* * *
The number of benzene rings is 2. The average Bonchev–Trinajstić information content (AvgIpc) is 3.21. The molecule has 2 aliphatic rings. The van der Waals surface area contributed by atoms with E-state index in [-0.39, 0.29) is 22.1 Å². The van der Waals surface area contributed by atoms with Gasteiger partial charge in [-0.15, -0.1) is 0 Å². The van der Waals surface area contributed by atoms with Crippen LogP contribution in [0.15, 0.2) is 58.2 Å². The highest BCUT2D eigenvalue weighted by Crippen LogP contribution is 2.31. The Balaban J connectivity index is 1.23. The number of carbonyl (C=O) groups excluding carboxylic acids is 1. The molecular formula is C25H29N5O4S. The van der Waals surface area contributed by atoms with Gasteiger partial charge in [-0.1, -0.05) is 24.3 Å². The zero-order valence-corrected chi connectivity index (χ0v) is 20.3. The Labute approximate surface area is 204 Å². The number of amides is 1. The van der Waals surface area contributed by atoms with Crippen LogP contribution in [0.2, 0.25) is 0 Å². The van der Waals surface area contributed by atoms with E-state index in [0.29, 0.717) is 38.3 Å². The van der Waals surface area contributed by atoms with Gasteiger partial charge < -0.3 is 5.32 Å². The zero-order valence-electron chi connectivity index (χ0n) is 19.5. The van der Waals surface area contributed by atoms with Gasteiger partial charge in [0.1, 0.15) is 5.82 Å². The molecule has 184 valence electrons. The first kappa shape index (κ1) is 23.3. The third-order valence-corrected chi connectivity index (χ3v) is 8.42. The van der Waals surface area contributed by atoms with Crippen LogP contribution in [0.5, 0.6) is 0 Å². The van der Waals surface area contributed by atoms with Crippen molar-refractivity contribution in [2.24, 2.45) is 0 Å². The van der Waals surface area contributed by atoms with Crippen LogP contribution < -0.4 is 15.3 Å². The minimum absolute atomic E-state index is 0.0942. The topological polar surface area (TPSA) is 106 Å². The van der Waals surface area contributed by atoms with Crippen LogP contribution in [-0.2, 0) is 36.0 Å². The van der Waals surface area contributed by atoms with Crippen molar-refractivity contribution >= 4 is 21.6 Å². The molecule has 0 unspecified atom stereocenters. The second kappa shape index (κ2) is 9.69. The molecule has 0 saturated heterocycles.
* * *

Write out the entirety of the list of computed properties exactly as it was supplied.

The number of benzene rings is 2. The average Bonchev–Trinajstić information content (AvgIpc) is 3.21. The molecule has 2 aliphatic rings. The van der Waals surface area contributed by atoms with E-state index in [-0.39, 0.29) is 22.1 Å². The van der Waals surface area contributed by atoms with Gasteiger partial charge in [-0.15, -0.1) is 0 Å². The van der Waals surface area contributed by atoms with Crippen LogP contribution in [0.15, 0.2) is 58.2 Å². The highest BCUT2D eigenvalue weighted by Crippen LogP contribution is 2.31. The Balaban J connectivity index is 1.23. The number of carbonyl (C=O) groups excluding carboxylic acids is 1. The molecular formula is C25H29N5O4S. The van der Waals surface area contributed by atoms with Gasteiger partial charge in [-0.1, -0.05) is 24.3 Å². The zero-order valence-corrected chi connectivity index (χ0v) is 20.3. The Labute approximate surface area is 204 Å². The number of amides is 1. The van der Waals surface area contributed by atoms with Crippen LogP contribution in [0.2, 0.25) is 0 Å². The van der Waals surface area contributed by atoms with E-state index in [0.29, 0.717) is 38.3 Å². The van der Waals surface area contributed by atoms with Gasteiger partial charge < -0.3 is 5.32 Å². The zero-order valence-electron chi connectivity index (χ0n) is 19.5. The van der Waals surface area contributed by atoms with Gasteiger partial charge in [0.1, 0.15) is 5.82 Å². The molecule has 184 valence electrons. The first kappa shape index (κ1) is 23.3. The third-order valence-corrected chi connectivity index (χ3v) is 8.42. The van der Waals surface area contributed by atoms with Crippen LogP contribution in [0.5, 0.6) is 0 Å². The van der Waals surface area contributed by atoms with Crippen molar-refractivity contribution in [2.24, 2.45) is 0 Å². The van der Waals surface area contributed by atoms with Crippen LogP contribution < -0.4 is 15.3 Å². The minimum absolute atomic E-state index is 0.0942. The topological polar surface area (TPSA) is 106 Å². The van der Waals surface area contributed by atoms with Crippen LogP contribution in [-0.2, 0) is 36.0 Å². The van der Waals surface area contributed by atoms with Crippen molar-refractivity contribution >= 4 is 21.6 Å². The molecule has 0 unspecified atom stereocenters. The second kappa shape index (κ2) is 9.69. The molecule has 0 saturated heterocycles.